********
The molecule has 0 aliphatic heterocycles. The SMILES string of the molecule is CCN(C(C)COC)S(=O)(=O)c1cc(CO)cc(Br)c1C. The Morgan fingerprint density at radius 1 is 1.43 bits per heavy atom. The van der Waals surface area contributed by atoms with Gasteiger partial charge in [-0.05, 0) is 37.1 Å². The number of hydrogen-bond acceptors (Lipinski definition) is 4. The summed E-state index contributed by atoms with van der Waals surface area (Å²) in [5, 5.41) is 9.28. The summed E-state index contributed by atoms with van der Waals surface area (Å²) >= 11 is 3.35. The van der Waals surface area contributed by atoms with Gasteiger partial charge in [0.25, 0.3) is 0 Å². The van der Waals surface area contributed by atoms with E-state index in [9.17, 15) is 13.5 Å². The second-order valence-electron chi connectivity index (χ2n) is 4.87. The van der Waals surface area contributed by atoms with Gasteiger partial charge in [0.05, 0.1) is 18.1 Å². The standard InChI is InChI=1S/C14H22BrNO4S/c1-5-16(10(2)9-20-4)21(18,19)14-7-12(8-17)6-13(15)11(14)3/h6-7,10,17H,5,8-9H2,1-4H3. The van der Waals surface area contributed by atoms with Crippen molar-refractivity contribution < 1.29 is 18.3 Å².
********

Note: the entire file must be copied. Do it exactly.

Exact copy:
The molecule has 0 aliphatic heterocycles. The SMILES string of the molecule is CCN(C(C)COC)S(=O)(=O)c1cc(CO)cc(Br)c1C. The Morgan fingerprint density at radius 1 is 1.43 bits per heavy atom. The van der Waals surface area contributed by atoms with Gasteiger partial charge in [-0.05, 0) is 37.1 Å². The number of hydrogen-bond acceptors (Lipinski definition) is 4. The summed E-state index contributed by atoms with van der Waals surface area (Å²) in [5, 5.41) is 9.28. The summed E-state index contributed by atoms with van der Waals surface area (Å²) >= 11 is 3.35. The van der Waals surface area contributed by atoms with Gasteiger partial charge in [0.25, 0.3) is 0 Å². The van der Waals surface area contributed by atoms with E-state index in [9.17, 15) is 13.5 Å². The second-order valence-electron chi connectivity index (χ2n) is 4.87. The van der Waals surface area contributed by atoms with Gasteiger partial charge in [0.05, 0.1) is 18.1 Å². The standard InChI is InChI=1S/C14H22BrNO4S/c1-5-16(10(2)9-20-4)21(18,19)14-7-12(8-17)6-13(15)11(14)3/h6-7,10,17H,5,8-9H2,1-4H3. The van der Waals surface area contributed by atoms with Crippen molar-refractivity contribution < 1.29 is 18.3 Å².